ARBOR VITAE - Brandy Lake Disc Golf Course in Arbor Vitae has only been around for 2 years. But Disc Golf players from throughout the Northwoods have played at the facility. Next week, some of the best players from not only the state, but nationwide will be playing there.
The inaugural Brandy Lake Shootout runs May 10-12. Some of the best pro and amatuer players will be competing.
"This will be the third year of operation," says Bill Stolpa the course organizer. "In our league program we averaged almost 50 players per week. The next logical step was to showcase the property and host a PDGA (Professional Disc Golf Association) event."
Disc Golf is played just like regular golf. Only instead of hitting a little white ball, you use discs. It's become very popular because of low costs.
Adam Hemmes is one of the early favorites in the Advanced Men's Division. The Arbor Vitae competitor is just 14-years old.
"I just like the challenge of getting the disc into the basket," says Hemmes. "If you hit a tree, you can't blow up. It's just part of it."
Success for the weekend isn't strictly about Disc Golf. With up to 220 players competing, the tourney is on target to make an economic impact in the Lakeland Community.
Minocqua Area Chamber of Commerce Executive Director Kim Baltus estimates "every visitor roughly spends $150 a day outside of accomidations... So you can figure that's about $300 dollars a day (including hotel). That's a significant impact."
The tournament will be on Mother's Day weekend. Plenty of openings still available for the historic event. The event is free for the people to check out the action.
BOULDER JUNCTION - Pilots find very little room for error when they make a landing. Wings, flaps, and landing gear all need to work properly. Then there's the runway itself, which needs to be flat and smooth.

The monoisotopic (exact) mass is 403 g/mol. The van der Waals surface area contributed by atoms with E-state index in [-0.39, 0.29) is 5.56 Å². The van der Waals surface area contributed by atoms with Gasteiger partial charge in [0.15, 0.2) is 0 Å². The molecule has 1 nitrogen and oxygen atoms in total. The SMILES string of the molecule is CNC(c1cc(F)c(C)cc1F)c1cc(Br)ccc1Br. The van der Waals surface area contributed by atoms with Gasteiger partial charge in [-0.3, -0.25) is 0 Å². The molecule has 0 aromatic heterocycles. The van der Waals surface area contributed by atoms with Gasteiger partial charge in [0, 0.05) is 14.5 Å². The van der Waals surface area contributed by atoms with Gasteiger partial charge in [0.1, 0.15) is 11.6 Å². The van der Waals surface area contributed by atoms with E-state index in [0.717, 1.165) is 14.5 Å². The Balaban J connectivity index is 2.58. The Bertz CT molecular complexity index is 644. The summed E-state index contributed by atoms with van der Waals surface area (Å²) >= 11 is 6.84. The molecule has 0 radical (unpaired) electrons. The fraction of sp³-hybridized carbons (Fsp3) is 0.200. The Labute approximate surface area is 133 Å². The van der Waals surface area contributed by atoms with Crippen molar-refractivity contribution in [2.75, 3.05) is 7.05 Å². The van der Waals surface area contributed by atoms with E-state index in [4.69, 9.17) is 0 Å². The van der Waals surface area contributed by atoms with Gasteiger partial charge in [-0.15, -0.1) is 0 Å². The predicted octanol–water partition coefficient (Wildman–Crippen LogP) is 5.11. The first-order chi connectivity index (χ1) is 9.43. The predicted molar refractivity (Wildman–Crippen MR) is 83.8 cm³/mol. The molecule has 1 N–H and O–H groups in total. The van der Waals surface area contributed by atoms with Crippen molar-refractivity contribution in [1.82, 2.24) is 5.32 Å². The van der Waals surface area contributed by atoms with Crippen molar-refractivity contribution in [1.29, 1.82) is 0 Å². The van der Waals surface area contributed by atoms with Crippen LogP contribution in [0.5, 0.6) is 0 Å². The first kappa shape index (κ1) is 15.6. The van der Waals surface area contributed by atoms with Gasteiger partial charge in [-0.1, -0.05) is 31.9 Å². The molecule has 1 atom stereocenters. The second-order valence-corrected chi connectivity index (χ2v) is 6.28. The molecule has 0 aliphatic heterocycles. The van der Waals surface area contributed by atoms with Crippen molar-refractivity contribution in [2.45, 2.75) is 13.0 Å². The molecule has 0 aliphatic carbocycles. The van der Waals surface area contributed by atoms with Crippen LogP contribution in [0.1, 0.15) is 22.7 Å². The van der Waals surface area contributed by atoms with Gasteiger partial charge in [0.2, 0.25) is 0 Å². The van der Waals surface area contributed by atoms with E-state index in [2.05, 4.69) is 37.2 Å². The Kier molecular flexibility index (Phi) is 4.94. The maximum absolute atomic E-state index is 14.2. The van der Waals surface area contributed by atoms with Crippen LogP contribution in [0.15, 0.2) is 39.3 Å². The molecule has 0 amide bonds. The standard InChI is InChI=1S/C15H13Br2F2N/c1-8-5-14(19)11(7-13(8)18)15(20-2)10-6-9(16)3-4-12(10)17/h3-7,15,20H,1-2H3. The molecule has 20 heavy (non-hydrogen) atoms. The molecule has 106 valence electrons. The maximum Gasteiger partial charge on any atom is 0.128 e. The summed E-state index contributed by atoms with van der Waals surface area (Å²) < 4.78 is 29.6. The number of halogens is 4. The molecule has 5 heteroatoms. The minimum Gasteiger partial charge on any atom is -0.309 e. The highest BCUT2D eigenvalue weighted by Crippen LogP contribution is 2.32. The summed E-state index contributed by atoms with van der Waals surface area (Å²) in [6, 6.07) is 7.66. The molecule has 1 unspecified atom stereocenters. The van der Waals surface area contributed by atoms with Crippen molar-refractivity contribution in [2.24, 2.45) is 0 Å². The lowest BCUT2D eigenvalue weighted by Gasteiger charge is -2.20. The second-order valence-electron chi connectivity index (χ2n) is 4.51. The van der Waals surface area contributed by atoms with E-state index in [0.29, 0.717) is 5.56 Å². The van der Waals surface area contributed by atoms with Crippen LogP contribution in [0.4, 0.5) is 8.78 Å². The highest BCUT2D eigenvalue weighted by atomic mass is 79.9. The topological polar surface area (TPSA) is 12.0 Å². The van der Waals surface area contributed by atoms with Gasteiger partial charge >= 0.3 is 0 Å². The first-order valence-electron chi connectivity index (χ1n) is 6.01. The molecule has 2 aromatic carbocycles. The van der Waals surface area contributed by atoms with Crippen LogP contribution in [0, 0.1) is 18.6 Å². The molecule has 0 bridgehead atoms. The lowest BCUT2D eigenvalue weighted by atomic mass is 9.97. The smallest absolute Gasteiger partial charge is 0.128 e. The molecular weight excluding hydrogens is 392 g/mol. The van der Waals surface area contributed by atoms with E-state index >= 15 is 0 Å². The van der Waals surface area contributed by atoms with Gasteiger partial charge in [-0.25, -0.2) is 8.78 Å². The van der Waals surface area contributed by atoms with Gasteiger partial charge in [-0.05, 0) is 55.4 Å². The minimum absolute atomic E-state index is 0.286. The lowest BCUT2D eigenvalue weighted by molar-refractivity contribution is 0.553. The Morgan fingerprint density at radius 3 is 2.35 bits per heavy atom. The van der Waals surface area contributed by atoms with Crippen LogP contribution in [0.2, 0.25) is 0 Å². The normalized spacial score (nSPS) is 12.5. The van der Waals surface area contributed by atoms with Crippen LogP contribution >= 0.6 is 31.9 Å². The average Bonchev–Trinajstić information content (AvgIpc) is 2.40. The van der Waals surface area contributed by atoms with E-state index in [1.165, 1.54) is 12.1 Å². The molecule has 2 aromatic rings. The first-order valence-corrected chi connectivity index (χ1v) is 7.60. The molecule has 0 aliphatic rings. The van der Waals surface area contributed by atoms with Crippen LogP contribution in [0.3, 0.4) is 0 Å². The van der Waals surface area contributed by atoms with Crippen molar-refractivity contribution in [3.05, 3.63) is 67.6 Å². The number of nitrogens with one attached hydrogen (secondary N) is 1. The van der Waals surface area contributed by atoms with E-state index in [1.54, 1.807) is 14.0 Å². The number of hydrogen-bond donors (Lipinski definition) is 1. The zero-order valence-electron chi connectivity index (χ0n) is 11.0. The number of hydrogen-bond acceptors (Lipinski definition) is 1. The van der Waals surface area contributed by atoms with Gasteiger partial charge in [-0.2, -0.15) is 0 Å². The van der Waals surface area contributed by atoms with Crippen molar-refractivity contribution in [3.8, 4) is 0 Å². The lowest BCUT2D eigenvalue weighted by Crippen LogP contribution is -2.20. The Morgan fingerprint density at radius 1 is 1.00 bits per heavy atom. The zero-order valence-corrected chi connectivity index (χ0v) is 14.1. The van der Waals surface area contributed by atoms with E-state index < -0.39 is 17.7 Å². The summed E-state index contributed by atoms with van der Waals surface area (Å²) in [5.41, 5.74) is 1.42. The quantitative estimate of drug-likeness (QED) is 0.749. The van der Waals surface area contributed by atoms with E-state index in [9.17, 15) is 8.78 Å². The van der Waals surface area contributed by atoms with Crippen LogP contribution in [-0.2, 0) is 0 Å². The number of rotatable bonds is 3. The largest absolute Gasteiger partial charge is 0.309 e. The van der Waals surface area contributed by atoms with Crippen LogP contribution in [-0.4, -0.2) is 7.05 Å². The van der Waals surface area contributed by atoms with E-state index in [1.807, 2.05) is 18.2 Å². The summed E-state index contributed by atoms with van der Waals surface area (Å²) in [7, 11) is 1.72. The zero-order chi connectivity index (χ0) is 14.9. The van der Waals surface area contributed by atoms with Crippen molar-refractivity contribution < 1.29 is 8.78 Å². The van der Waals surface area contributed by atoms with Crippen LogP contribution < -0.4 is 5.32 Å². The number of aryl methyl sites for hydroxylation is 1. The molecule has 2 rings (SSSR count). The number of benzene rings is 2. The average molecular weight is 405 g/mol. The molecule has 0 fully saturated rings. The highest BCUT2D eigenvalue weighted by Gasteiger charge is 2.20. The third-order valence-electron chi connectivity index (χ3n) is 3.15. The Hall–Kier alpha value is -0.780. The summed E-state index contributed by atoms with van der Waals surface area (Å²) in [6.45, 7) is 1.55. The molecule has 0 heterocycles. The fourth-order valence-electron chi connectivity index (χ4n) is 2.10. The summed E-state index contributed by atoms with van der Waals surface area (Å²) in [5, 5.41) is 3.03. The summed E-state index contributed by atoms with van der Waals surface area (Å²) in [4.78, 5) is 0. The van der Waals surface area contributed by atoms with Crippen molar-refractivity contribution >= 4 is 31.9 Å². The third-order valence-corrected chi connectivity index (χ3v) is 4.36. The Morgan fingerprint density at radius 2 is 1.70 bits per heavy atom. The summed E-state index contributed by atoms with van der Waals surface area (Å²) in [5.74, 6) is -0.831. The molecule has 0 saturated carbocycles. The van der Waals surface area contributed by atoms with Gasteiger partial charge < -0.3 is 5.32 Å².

So, when pilots found ruts and divots torn into the grass runway at Boulder Junction's airport, folks were more than upset, they were worried about safe landings. Airfield president Jeff Long thinks someone used a pickup truck to do the damage. It happened right before the airfield's busiest weekend of the year, the Musky Day fly-in.
"To see somebody disregard that, disrespect that, and then again the safety, where somebody could get hurt that we're inviting up here for summer fun, doesn't make you feel very good," Long said.
RHINELANDER - The City of Rhinelander and Oneida County will consider borrowing $15 million to help develop a manufacturer in Rhinelander, according to an Oneida County Economic Development Corporation release Tuesday.
The money would help Rhinelander Coated Products start work inside the former Printpack building on Kemp Street.
MADISON - New state regulations designed to retain teachers are going into effect.
The package was published Tuesday. The provisions allow retired teachers or teachers nearing retirement to apply for a nonrenewable five-year license without submitting a professional development plan. They also increase the time that short-term substitute teachers can serve in the same assignment from 20 days to 45 days.
THREE LAKES - Pollinators play an essential role in the growth of plants, and it's not just bees that help pollinate.
Butterflies, bats, and even mosquitoes are pollinators, but those populations have been in decline in recent years.
"Across the U.S., pollinators have been seeing big declines," said Oneida County Conservationist Michele Sadauskas. "We've been hearing more and more about our honeybee pollinations. The monarch populations have had dramatic decreases. So we're seeing it across the board."
EAGLE RIVER - Cities across the Northwoods drop tens of thousands of dollars every winter on crack sealing roads. The Eagle River Airport is no different. The airport spent about $25,000 in 2016 patching up its main runway.
Arguably, that runway is even older than most roads people drive on. The runway was last redone in 1971. On a busy day, the 5,000-foot runway hosts upwards of 80 takeoffs and landings. Airport manager Rob Hom showed Newswatch 12 a number of places where the pavement is buckling and cracked. That can lead to dangerous landings for small planes.
"Relative to a car or a truck [a prop-powered airplane is] pretty light relatively speaking, so having a smooth runway is imperative," Hom said.
CRANDON - For some Northwoods families, it can be hard to find the money to pay for their kids' school supplies every year, but a back-to-school program in Forest County is giving children the supplies they need to succeed.
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